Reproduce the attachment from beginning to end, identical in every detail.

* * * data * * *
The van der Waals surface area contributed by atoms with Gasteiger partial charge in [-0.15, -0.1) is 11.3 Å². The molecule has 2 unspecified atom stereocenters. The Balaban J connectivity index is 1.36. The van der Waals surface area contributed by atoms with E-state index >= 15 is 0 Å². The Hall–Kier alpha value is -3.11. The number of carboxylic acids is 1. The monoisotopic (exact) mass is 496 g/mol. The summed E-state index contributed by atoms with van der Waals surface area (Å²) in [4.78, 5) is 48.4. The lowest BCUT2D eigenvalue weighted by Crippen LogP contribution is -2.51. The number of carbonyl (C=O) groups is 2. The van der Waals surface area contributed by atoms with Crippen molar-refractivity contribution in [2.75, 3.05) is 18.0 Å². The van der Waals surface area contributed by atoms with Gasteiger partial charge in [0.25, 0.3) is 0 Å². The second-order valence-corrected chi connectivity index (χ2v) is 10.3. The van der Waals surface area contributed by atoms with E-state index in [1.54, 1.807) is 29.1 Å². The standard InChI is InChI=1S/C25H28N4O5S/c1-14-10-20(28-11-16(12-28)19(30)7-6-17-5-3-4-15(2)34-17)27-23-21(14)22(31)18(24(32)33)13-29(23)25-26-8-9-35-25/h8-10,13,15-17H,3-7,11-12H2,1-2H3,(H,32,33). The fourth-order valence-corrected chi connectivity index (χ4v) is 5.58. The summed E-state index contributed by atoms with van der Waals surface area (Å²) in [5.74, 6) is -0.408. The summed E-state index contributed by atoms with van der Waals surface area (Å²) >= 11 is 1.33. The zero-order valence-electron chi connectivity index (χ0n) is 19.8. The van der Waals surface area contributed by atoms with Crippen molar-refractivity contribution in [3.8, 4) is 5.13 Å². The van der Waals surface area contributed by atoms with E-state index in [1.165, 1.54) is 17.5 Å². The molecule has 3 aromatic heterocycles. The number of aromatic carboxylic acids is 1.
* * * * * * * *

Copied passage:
The van der Waals surface area contributed by atoms with Gasteiger partial charge in [-0.15, -0.1) is 11.3 Å². The molecule has 2 unspecified atom stereocenters. The Balaban J connectivity index is 1.36. The van der Waals surface area contributed by atoms with E-state index >= 15 is 0 Å². The Hall–Kier alpha value is -3.11. The number of carboxylic acids is 1. The monoisotopic (exact) mass is 496 g/mol. The summed E-state index contributed by atoms with van der Waals surface area (Å²) in [4.78, 5) is 48.4. The lowest BCUT2D eigenvalue weighted by Crippen LogP contribution is -2.51. The number of carbonyl (C=O) groups is 2. The van der Waals surface area contributed by atoms with Crippen molar-refractivity contribution in [2.75, 3.05) is 18.0 Å². The van der Waals surface area contributed by atoms with Gasteiger partial charge in [0.25, 0.3) is 0 Å². The second-order valence-corrected chi connectivity index (χ2v) is 10.3. The van der Waals surface area contributed by atoms with E-state index in [1.54, 1.807) is 29.1 Å². The standard InChI is InChI=1S/C25H28N4O5S/c1-14-10-20(28-11-16(12-28)19(30)7-6-17-5-3-4-15(2)34-17)27-23-21(14)22(31)18(24(32)33)13-29(23)25-26-8-9-35-25/h8-10,13,15-17H,3-7,11-12H2,1-2H3,(H,32,33). The fourth-order valence-corrected chi connectivity index (χ4v) is 5.58. The summed E-state index contributed by atoms with van der Waals surface area (Å²) in [5.74, 6) is -0.408. The summed E-state index contributed by atoms with van der Waals surface area (Å²) >= 11 is 1.33. The zero-order valence-electron chi connectivity index (χ0n) is 19.8. The van der Waals surface area contributed by atoms with Crippen molar-refractivity contribution in [3.8, 4) is 5.13 Å². The van der Waals surface area contributed by atoms with E-state index in [1.165, 1.54) is 17.5 Å². The molecule has 3 aromatic heterocycles. The number of aromatic carboxylic acids is 1.